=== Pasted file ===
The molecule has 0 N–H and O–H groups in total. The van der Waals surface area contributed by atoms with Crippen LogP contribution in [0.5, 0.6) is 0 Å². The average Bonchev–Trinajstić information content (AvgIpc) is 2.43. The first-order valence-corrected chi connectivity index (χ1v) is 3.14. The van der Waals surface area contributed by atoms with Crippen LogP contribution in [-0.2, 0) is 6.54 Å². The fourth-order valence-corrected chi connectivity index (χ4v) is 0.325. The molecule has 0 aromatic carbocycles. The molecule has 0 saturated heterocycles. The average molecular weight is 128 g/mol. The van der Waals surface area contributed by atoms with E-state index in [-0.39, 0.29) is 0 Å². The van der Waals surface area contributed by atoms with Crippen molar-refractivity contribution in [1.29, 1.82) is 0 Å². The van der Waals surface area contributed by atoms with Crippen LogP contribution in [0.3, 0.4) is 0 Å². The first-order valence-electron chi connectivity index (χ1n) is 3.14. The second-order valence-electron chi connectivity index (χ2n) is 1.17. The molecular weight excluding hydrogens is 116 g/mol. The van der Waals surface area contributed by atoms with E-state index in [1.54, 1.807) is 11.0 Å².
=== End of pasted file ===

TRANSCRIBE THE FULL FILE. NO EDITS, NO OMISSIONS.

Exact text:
The molecule has 0 N–H and O–H groups in total. The van der Waals surface area contributed by atoms with Crippen LogP contribution in [0.5, 0.6) is 0 Å². The average Bonchev–Trinajstić information content (AvgIpc) is 2.43. The first-order valence-corrected chi connectivity index (χ1v) is 3.14. The van der Waals surface area contributed by atoms with Crippen LogP contribution in [-0.2, 0) is 6.54 Å². The fourth-order valence-corrected chi connectivity index (χ4v) is 0.325. The molecule has 0 aromatic carbocycles. The molecule has 0 saturated heterocycles. The average molecular weight is 128 g/mol. The van der Waals surface area contributed by atoms with E-state index in [-0.39, 0.29) is 0 Å². The van der Waals surface area contributed by atoms with Crippen molar-refractivity contribution in [1.29, 1.82) is 0 Å². The van der Waals surface area contributed by atoms with Crippen LogP contribution in [0.3, 0.4) is 0 Å². The first-order valence-electron chi connectivity index (χ1n) is 3.14. The second-order valence-electron chi connectivity index (χ2n) is 1.17. The molecular weight excluding hydrogens is 116 g/mol. The van der Waals surface area contributed by atoms with E-state index in [1.54, 1.807) is 11.0 Å².